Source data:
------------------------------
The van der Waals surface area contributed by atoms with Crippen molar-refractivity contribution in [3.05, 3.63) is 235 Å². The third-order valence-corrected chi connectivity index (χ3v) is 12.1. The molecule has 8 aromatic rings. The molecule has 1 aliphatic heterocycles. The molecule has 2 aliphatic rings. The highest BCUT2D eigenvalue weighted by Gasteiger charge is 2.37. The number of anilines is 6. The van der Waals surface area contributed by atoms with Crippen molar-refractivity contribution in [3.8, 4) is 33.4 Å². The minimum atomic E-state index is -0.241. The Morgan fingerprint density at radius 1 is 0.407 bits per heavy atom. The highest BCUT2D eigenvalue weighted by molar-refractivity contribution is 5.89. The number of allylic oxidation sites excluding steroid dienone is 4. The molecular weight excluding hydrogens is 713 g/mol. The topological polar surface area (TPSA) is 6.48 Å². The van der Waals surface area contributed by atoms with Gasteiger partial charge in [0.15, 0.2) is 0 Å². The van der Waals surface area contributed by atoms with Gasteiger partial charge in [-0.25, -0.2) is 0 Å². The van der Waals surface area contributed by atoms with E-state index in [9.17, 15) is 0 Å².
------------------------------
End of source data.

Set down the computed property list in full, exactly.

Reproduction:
The van der Waals surface area contributed by atoms with Crippen molar-refractivity contribution in [3.05, 3.63) is 235 Å². The third-order valence-corrected chi connectivity index (χ3v) is 12.1. The molecule has 8 aromatic rings. The molecule has 1 aliphatic heterocycles. The molecule has 2 aliphatic rings. The highest BCUT2D eigenvalue weighted by Gasteiger charge is 2.37. The number of anilines is 6. The van der Waals surface area contributed by atoms with Crippen molar-refractivity contribution in [3.8, 4) is 33.4 Å². The minimum atomic E-state index is -0.241. The Morgan fingerprint density at radius 1 is 0.407 bits per heavy atom. The highest BCUT2D eigenvalue weighted by molar-refractivity contribution is 5.89. The number of allylic oxidation sites excluding steroid dienone is 4. The molecular weight excluding hydrogens is 713 g/mol. The topological polar surface area (TPSA) is 6.48 Å². The van der Waals surface area contributed by atoms with Gasteiger partial charge in [0.15, 0.2) is 0 Å². The van der Waals surface area contributed by atoms with Gasteiger partial charge in [-0.25, -0.2) is 0 Å². The van der Waals surface area contributed by atoms with E-state index in [9.17, 15) is 0 Å².